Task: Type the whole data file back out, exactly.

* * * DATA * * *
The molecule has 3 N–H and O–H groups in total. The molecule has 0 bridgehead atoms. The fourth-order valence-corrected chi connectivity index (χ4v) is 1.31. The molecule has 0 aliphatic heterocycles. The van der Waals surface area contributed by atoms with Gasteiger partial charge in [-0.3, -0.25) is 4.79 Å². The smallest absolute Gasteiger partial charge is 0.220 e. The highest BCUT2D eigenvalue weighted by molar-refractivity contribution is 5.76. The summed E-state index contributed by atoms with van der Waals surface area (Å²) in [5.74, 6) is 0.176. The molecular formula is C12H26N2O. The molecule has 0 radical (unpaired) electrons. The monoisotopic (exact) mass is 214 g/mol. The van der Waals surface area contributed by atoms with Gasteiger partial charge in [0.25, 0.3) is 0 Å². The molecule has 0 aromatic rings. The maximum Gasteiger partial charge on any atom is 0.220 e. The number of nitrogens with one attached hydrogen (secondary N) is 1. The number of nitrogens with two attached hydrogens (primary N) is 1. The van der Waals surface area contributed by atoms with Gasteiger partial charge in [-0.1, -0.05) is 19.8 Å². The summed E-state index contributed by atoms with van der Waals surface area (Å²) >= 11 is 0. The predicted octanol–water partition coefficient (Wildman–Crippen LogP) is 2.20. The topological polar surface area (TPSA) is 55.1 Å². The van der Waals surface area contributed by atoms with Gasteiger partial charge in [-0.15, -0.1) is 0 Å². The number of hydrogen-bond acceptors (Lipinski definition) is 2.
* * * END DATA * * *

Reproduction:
The molecule has 3 N–H and O–H groups in total. The molecule has 0 bridgehead atoms. The fourth-order valence-corrected chi connectivity index (χ4v) is 1.31. The molecule has 0 aliphatic heterocycles. The van der Waals surface area contributed by atoms with Gasteiger partial charge in [-0.3, -0.25) is 4.79 Å². The smallest absolute Gasteiger partial charge is 0.220 e. The highest BCUT2D eigenvalue weighted by molar-refractivity contribution is 5.76. The summed E-state index contributed by atoms with van der Waals surface area (Å²) in [5.74, 6) is 0.176. The molecular formula is C12H26N2O. The molecule has 0 radical (unpaired) electrons. The monoisotopic (exact) mass is 214 g/mol. The van der Waals surface area contributed by atoms with Gasteiger partial charge in [0.25, 0.3) is 0 Å². The molecule has 0 aromatic rings. The maximum Gasteiger partial charge on any atom is 0.220 e. The number of nitrogens with one attached hydrogen (secondary N) is 1. The number of nitrogens with two attached hydrogens (primary N) is 1. The van der Waals surface area contributed by atoms with Gasteiger partial charge in [-0.1, -0.05) is 19.8 Å². The summed E-state index contributed by atoms with van der Waals surface area (Å²) >= 11 is 0. The predicted octanol–water partition coefficient (Wildman–Crippen LogP) is 2.20. The topological polar surface area (TPSA) is 55.1 Å². The van der Waals surface area contributed by atoms with Gasteiger partial charge in [-0.15, -0.1) is 0 Å². The number of hydrogen-bond acceptors (Lipinski definition) is 2.